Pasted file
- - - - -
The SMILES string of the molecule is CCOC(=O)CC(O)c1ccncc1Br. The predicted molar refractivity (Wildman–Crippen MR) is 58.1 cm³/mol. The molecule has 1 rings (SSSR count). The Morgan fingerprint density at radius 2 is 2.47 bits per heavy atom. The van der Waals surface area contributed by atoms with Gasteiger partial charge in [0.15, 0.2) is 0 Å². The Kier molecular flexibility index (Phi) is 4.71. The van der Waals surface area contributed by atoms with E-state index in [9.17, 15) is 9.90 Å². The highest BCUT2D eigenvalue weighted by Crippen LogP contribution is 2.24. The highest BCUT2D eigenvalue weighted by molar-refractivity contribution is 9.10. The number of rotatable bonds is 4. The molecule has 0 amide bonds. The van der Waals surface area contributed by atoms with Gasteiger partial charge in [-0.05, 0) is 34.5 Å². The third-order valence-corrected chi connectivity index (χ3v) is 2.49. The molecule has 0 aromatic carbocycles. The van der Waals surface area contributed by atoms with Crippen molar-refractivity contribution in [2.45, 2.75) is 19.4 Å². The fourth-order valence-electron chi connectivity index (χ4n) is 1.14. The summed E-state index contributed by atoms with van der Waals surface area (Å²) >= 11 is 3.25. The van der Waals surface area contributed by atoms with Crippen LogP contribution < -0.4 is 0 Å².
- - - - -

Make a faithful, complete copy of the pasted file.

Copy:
The SMILES string of the molecule is CCOC(=O)CC(O)c1ccncc1Br. The predicted molar refractivity (Wildman–Crippen MR) is 58.1 cm³/mol. The molecule has 1 rings (SSSR count). The Morgan fingerprint density at radius 2 is 2.47 bits per heavy atom. The van der Waals surface area contributed by atoms with Gasteiger partial charge in [0.15, 0.2) is 0 Å². The Kier molecular flexibility index (Phi) is 4.71. The van der Waals surface area contributed by atoms with E-state index in [9.17, 15) is 9.90 Å². The highest BCUT2D eigenvalue weighted by Crippen LogP contribution is 2.24. The highest BCUT2D eigenvalue weighted by molar-refractivity contribution is 9.10. The number of rotatable bonds is 4. The molecule has 0 amide bonds. The van der Waals surface area contributed by atoms with Gasteiger partial charge in [-0.05, 0) is 34.5 Å². The third-order valence-corrected chi connectivity index (χ3v) is 2.49. The molecule has 0 aromatic carbocycles. The van der Waals surface area contributed by atoms with Crippen molar-refractivity contribution in [2.45, 2.75) is 19.4 Å². The fourth-order valence-electron chi connectivity index (χ4n) is 1.14. The summed E-state index contributed by atoms with van der Waals surface area (Å²) >= 11 is 3.25. The van der Waals surface area contributed by atoms with Crippen LogP contribution < -0.4 is 0 Å².